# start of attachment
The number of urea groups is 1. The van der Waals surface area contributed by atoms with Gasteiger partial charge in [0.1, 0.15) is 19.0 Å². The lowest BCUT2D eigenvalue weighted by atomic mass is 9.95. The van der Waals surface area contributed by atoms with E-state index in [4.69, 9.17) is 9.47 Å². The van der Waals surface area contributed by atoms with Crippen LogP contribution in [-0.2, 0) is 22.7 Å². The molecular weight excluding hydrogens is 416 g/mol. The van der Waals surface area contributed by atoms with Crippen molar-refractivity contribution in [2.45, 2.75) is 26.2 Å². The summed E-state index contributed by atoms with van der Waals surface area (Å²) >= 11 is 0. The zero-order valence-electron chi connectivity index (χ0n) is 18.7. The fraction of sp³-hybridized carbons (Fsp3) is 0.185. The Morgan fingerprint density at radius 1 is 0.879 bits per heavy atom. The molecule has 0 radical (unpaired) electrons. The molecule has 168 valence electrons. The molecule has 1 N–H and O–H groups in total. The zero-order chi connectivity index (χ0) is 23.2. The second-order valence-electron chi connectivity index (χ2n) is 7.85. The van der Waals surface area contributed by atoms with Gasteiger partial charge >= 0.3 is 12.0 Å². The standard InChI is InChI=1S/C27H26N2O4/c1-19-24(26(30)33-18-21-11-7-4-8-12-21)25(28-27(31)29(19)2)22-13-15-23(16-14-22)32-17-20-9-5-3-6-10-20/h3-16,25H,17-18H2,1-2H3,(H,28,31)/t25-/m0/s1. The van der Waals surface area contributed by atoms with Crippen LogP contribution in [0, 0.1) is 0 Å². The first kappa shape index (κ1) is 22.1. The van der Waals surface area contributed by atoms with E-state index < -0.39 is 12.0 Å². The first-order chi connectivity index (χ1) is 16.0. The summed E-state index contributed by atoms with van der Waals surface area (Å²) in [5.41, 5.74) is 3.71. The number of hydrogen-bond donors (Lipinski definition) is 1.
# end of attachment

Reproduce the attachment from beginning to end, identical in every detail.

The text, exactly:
The number of urea groups is 1. The van der Waals surface area contributed by atoms with Gasteiger partial charge in [0.1, 0.15) is 19.0 Å². The lowest BCUT2D eigenvalue weighted by atomic mass is 9.95. The van der Waals surface area contributed by atoms with E-state index in [4.69, 9.17) is 9.47 Å². The van der Waals surface area contributed by atoms with Crippen LogP contribution in [-0.2, 0) is 22.7 Å². The molecular weight excluding hydrogens is 416 g/mol. The van der Waals surface area contributed by atoms with Crippen molar-refractivity contribution in [2.45, 2.75) is 26.2 Å². The summed E-state index contributed by atoms with van der Waals surface area (Å²) >= 11 is 0. The zero-order valence-electron chi connectivity index (χ0n) is 18.7. The fraction of sp³-hybridized carbons (Fsp3) is 0.185. The Morgan fingerprint density at radius 1 is 0.879 bits per heavy atom. The molecule has 0 radical (unpaired) electrons. The molecule has 168 valence electrons. The molecule has 1 N–H and O–H groups in total. The zero-order chi connectivity index (χ0) is 23.2. The second-order valence-electron chi connectivity index (χ2n) is 7.85. The van der Waals surface area contributed by atoms with Gasteiger partial charge >= 0.3 is 12.0 Å². The standard InChI is InChI=1S/C27H26N2O4/c1-19-24(26(30)33-18-21-11-7-4-8-12-21)25(28-27(31)29(19)2)22-13-15-23(16-14-22)32-17-20-9-5-3-6-10-20/h3-16,25H,17-18H2,1-2H3,(H,28,31)/t25-/m0/s1. The van der Waals surface area contributed by atoms with Crippen LogP contribution in [0, 0.1) is 0 Å². The first kappa shape index (κ1) is 22.1. The van der Waals surface area contributed by atoms with E-state index < -0.39 is 12.0 Å². The first-order chi connectivity index (χ1) is 16.0. The summed E-state index contributed by atoms with van der Waals surface area (Å²) in [5.41, 5.74) is 3.71. The number of hydrogen-bond donors (Lipinski definition) is 1.